We Need Algorithms that Build Up Lives, Not Destroy Them

Today marks the 6th day of Black History month. This year’s theme is Black Resistance. While at first blush, the term resistance may conjure up memories of Malcom X or the Black Panthers, in reality, Black Americans resist in more subtle and nuanced ways every single day. 

In the aftermath of the tragic death of Tyre Nichols, focus turns to the SCORPION Unit, tasked with targeting crime hot spots to reduce crime by utilizing man-made algorithms that target violent criminals knowing full well some criminals will not get caught, while completely innocent citizens will be incorrectly targeted. 

Watching the Tyre Nichols traffic stop escalate into a five-on-one street brawl where Mr. Nichols never had a chance, made me realize that Black Americans in this country have had a history of resisting poorly developed, man-made algorithms that are more likely to harm us, rather than to help us. 

Below, I describe how a similarly poorly designed, man-made algorithm almost changed the trajectory of my life and my career in an excerpt from my newly published book, The Way Up: Climbing the Corporate Mountain as a Professional of Color.

The book also shares my narrative about embracing defining moments in your life to discover self-worth and pride, as well as reclaiming your seat and reaching your full potential. For me, it was a journey that led me from the warehouse of a beauty supply store to becoming COO of a major health plan. Imagine what we all could achieve if society focused on algorithms designed to build people up, instead of tearing us down.   

EXCERPT from The Way Up: Climbing the Corporate Mountain as a Professional of Color

For the rest of my life, society will not just expect me to walk on eggshells, to act mature, to forgive and be emotionally intelligent—but will also demand me to comply. My life depends on it. This lesson helped me navigate the most defining racial memory of my life, which was soon to happen.

As a senior in college, I was “stopped and frisked” at gunpoint by police on the streets of The Bronx more times than I could count. The first time I trembled in fear. By the time I graduated, it had become a routine dance. The uniformed officers would inevitably ask for identification, and I would reluctantly produce my driver’s license and Fordham ID card—always both.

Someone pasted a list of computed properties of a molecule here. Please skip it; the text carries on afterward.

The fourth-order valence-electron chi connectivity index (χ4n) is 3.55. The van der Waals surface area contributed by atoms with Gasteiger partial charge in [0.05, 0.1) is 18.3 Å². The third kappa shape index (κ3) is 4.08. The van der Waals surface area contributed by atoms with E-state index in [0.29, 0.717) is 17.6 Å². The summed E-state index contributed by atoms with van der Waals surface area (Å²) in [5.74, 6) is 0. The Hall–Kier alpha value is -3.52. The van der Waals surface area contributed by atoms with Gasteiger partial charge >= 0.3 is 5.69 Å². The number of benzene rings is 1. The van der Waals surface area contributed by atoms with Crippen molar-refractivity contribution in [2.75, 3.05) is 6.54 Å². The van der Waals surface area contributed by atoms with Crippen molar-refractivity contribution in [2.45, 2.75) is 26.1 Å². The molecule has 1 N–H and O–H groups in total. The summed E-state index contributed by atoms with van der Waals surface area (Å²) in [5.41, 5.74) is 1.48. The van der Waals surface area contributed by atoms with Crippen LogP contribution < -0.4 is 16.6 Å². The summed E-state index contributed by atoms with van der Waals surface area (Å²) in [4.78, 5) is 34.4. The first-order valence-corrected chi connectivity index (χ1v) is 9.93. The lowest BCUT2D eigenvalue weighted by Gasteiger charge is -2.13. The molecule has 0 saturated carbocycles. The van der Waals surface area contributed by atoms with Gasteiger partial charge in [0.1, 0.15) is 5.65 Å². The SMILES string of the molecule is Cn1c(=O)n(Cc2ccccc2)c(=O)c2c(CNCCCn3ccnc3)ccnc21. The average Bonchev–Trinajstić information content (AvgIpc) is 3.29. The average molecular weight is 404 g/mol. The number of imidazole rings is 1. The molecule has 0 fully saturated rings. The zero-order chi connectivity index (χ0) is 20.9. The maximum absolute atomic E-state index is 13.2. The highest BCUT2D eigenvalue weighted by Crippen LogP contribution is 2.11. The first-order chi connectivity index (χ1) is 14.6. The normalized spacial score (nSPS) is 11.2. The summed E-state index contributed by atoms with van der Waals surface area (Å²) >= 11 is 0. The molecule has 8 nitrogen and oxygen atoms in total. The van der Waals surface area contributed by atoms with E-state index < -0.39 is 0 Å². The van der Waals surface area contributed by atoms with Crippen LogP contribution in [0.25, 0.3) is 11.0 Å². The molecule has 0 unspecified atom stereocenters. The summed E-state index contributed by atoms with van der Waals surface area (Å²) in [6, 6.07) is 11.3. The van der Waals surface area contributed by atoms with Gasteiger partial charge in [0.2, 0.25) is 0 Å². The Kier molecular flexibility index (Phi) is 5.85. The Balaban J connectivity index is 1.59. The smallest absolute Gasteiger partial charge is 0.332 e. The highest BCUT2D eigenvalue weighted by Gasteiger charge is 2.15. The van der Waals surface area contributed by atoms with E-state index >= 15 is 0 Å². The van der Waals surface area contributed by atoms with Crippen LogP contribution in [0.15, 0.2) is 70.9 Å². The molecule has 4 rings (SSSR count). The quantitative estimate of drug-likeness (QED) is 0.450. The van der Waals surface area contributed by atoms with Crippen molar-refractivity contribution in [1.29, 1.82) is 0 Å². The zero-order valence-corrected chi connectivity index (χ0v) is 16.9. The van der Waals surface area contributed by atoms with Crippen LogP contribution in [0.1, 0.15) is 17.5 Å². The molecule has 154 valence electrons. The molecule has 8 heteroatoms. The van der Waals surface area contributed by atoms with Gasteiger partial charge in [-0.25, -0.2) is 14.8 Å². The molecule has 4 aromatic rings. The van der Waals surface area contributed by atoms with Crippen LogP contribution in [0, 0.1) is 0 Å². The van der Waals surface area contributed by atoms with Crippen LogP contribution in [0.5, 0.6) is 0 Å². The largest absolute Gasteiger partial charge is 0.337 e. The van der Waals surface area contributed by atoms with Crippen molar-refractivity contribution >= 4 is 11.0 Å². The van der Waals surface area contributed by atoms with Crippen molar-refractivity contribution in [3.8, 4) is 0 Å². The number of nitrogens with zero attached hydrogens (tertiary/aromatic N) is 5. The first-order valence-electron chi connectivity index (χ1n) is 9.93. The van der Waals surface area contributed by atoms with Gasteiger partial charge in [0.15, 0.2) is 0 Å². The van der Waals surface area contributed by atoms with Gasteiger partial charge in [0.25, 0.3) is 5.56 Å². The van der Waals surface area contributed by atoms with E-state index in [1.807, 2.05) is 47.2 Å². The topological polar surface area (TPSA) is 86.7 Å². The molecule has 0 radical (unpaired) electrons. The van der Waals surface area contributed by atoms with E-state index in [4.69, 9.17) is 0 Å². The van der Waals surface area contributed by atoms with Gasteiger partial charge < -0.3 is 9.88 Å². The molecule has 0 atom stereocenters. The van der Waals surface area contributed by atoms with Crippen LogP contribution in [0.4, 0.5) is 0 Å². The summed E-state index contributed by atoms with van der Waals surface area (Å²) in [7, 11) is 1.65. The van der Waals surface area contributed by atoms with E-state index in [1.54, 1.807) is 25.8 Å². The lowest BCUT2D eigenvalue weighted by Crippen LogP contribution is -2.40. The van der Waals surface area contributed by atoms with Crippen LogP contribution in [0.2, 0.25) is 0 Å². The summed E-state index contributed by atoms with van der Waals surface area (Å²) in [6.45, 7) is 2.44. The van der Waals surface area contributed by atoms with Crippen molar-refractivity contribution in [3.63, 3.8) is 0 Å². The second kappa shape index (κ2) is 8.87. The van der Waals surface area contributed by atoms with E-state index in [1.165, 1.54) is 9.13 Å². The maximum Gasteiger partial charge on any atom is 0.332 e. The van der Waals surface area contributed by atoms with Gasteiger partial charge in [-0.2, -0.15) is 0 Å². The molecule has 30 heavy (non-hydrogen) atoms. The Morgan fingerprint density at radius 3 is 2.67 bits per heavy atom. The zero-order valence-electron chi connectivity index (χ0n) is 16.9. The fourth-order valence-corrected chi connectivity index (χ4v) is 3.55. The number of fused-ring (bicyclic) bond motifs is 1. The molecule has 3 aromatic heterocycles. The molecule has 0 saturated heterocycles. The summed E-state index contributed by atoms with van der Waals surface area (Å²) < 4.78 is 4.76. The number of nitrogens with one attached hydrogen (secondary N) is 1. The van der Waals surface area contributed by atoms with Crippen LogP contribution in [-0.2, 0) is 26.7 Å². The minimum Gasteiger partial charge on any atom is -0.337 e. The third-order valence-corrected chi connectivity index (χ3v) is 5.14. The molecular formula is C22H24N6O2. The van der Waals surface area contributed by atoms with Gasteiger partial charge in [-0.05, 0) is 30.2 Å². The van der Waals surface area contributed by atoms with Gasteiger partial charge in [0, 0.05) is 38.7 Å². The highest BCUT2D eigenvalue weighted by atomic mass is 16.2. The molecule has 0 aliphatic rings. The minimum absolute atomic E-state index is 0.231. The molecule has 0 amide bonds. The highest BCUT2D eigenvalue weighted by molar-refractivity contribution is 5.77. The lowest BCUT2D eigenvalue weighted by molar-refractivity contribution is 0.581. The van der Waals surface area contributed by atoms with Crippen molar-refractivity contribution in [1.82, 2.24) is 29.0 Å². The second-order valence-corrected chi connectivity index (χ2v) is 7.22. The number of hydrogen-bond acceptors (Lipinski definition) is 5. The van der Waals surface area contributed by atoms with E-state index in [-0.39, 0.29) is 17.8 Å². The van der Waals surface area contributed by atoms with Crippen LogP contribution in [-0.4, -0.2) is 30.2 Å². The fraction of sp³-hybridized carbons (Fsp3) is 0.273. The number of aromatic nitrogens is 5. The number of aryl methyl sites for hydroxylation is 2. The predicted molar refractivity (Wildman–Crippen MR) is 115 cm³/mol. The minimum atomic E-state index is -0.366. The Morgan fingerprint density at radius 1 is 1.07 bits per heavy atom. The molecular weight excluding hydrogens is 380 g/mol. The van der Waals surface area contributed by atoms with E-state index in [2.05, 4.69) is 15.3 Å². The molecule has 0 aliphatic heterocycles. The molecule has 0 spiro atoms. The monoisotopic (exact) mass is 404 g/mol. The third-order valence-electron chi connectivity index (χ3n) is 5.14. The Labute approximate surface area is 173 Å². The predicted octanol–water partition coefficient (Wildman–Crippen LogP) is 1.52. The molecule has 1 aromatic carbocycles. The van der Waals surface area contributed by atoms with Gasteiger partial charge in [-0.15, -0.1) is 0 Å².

Stop-and-frisk was a New  York Police Department (NYPD) racially biased profiling policy that led to the temporary detention, questioning, and often search of New Yorkers just living their daily lives—whether they were suspects of a crime or not. My most severe altercation with the NYPD left me lying on a cold street in The Bronx one night at 11 p.m. My cheek was pressed between the concrete side-walk and the knee of a New York City police officer paid to serve and protect me from the very same people he suspected me of being. He was twice my size, and he used all of his body weight to pin me to the ground despite my lack of resistance. I remember the incident so clearly that the neighborhood sounds still whisper in my ears. The onlookers with their pointing fingers already condemning me. The corner bodega boys who scattered once the police sirens turned on. The cars that slowed down as they passed through the intersection of 183rd Street and Arthur Avenue, trying to get a glimpse at was happening under the glaring luminescence of streetlamps.

This corner was known to Fordham students as the “Bermuda Triangle” because there were three bars and a pizza shop at each point of the intersection. It was far enough away from campus to be cool, but close enough for drunken Fordham students to make their way home without being assaulted. Many Fordham students circled around the triangle as they traveled from one bar to another before ending at the pizza joint at 2 a.m.

As I lay on the ground considering my fate, it was in that unending moment that I realized I was truly Black in America. Guilty before proven innocent. At first, I was embarrassed; in fact, mortified. For the next few years, I told no one.

I was arrested because I matched a broad description of a Black male suspect with blue jeans and a white T-shirt. No height specifications or any other description, not even facial features to speak of. Just a generic young Black man sought in connection to a recent stabbing that had occurred nearby. This wrongful arrest led police to issue me a Class E felony charge of resisting arrest.